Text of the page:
Horses Becoming Wimps?

Many Thoroughbred racehorses aren't as tough today as their yesteryear counterparts, at least in the opinion of Bill Moyer, DVM, a professor and department head at Texas A&M University's College of Veterinary Medicine. Moyer was one of several speakers during a therapeutic medication seminar for veterinarians at Churchill Downs on Oct. 31. The program...

EIPH: Exercise-Induced Pulmonary Hemorrhage

Perhaps the most widely recognized of all disorders affecting racehorses is "bleeding," or exercise-induced pulmonary hemorrhage (EIPH). We now know that most racehorses bleed at some time during their careers. In fact, many horses might bleed every time they undertake intense exercise, such as breezing and racing. We also know that bleeding can occur ...

Endoscopic Exams Indicate Racing Potential

Recent research indicates that endoscopic examination of yearlings can help determine their eventual racing success. However, research also showed certain abnormalities that in the past were considered indicators of poor performance were not predictive of actual athletic performance in the adult horse.

Unbridled: 'A Wonderful Privilege to Be Around'

Dr. Douglar Byars, respected surgeon at the Hagyard-Davidson-McGee equine hospital near Lexington, spoke with The Blood-Horse about the unsuccessful efforts to save Claiborne Farm stallion Unbridled, calling the 1990 Breeders' Cup Classic (gr. I) and Kentucky Derby (gr. I) winner "the most extraordinary, patient horse I've ever been around."

MRLS Losses, Executive Summary

The Department of Equine Business at the University of Louisville was commissioned by the Commonwealth of Kentucky, Office of the Governor, to quantify the economic loss to the Kentucky equine breeding industry resulting from the loss of a large number of foals to Mare Reproductive Loss Syndrome (MRLS) in 2001. Following is a summary of the detailed analysis contained in that study.

MRLS Economic Impact: $336-Million

More than 30% of the anticipated 2002 Thoroughbred foal crop in Kentucky has been wiped out due to mare reproductive loss syndrome, and the economic cost to the state from losses suffered by all horse breeds will total nearly $336 million, according to a study commissioned by Gov. Paul Patton and conducted by the University of Louisville's Department of Equine Business.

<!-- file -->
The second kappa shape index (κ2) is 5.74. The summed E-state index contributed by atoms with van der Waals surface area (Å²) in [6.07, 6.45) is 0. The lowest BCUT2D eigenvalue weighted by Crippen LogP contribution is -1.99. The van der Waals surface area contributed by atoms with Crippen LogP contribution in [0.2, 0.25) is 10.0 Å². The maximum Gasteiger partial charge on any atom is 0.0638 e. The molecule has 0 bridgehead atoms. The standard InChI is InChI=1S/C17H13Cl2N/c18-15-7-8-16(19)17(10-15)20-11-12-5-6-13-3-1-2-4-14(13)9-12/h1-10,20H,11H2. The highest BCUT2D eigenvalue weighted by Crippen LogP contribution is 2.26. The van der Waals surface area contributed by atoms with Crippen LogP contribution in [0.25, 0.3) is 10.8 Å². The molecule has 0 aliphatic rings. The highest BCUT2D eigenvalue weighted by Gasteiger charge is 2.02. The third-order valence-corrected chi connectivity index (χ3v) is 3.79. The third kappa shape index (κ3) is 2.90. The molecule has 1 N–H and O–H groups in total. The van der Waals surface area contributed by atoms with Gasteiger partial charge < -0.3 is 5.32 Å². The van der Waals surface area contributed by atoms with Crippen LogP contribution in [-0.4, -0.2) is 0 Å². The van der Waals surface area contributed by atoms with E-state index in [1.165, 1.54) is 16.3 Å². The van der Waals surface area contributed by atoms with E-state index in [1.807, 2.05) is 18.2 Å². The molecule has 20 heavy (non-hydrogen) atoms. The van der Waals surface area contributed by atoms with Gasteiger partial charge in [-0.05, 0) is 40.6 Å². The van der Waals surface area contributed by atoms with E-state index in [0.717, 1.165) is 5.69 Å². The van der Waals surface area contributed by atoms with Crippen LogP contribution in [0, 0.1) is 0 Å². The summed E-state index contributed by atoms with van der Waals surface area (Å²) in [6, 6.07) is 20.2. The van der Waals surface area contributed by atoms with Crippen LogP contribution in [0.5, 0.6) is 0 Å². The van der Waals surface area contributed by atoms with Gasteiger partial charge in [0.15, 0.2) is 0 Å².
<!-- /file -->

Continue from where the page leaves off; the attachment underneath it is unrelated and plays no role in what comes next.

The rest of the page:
Venereal Disease in Horses

Venereal diseases are those that can be sexually transmitted. "Vener" is the Latin term for sexual intercourse and, hence, the origin of the term "venereal." The outcome of sexually transmitted diseases in horses can vary depending on the gender of the animal exposed to infection and the causal agent. Infections can give rise to infert...

Derby Decisions

Every competitive horse has normal wear and tear, just like human athletes. Horses on the road to the Kentucky Derby in Thoroughbred racing receive more media attention than probably any other equine athletes. So, when a spring season arrives, and when there is attrition in the upper ranks of 3-year-olds, it is seen and commented on by millions of peop...

Oxytocin and Maternal Recognition of Pregnancy

A research report from the laboratory at the Gluck Equine Research Center at the University of Kentucky noted that it is well-established that early conceptus loss (the embryo and its associated extra-embryonic membranes) is a major source of reproductive inefficiency in domestic animals. Early preg...

Dual Hemisphere Breeding

Thoroughbred breeding stallions truly have joined the jet set. These four-legged  Romeos are flying from one part of the world to another these days as they perform breeding duties on both sides of the equator. Hundreds of stallions from other breeds also have joined the jet set, but in less dramatic fashion. Because artificial in...

Research Expands on Mare Reproductive Loss Syndrome

The Grayson-Jockey Club Research Foundation and the Commonwealth of Kentucky held a press conference late Sept. 20 to announce that they are splitting the cost of bringing in expert help to look at all of the health problems seen in Kentucky this spring. A team headed by Dr. Noah Cohen of Texas A&M University will look at not only records of aborted fetuses and dead foals sent to the Kentucky Livestock Disease Diagnostic Center, but also at records from the two large referral equine practices in Central Kentucky and private practitioners.

Recommendations Forthcoming From Mare Reproductive Loss Survey

The survey of 133 Central Kentucky farms was designed to identify risk factors, not causes, of mare reproductive loss syndrome, said Dr. Roberta Dwyer of the University of Kentucky Gluck Equine Research Center. As a result of the survey, a list of recommendations will be put forth in the next four to six weeks to help farm managers avoid risk factors in the future.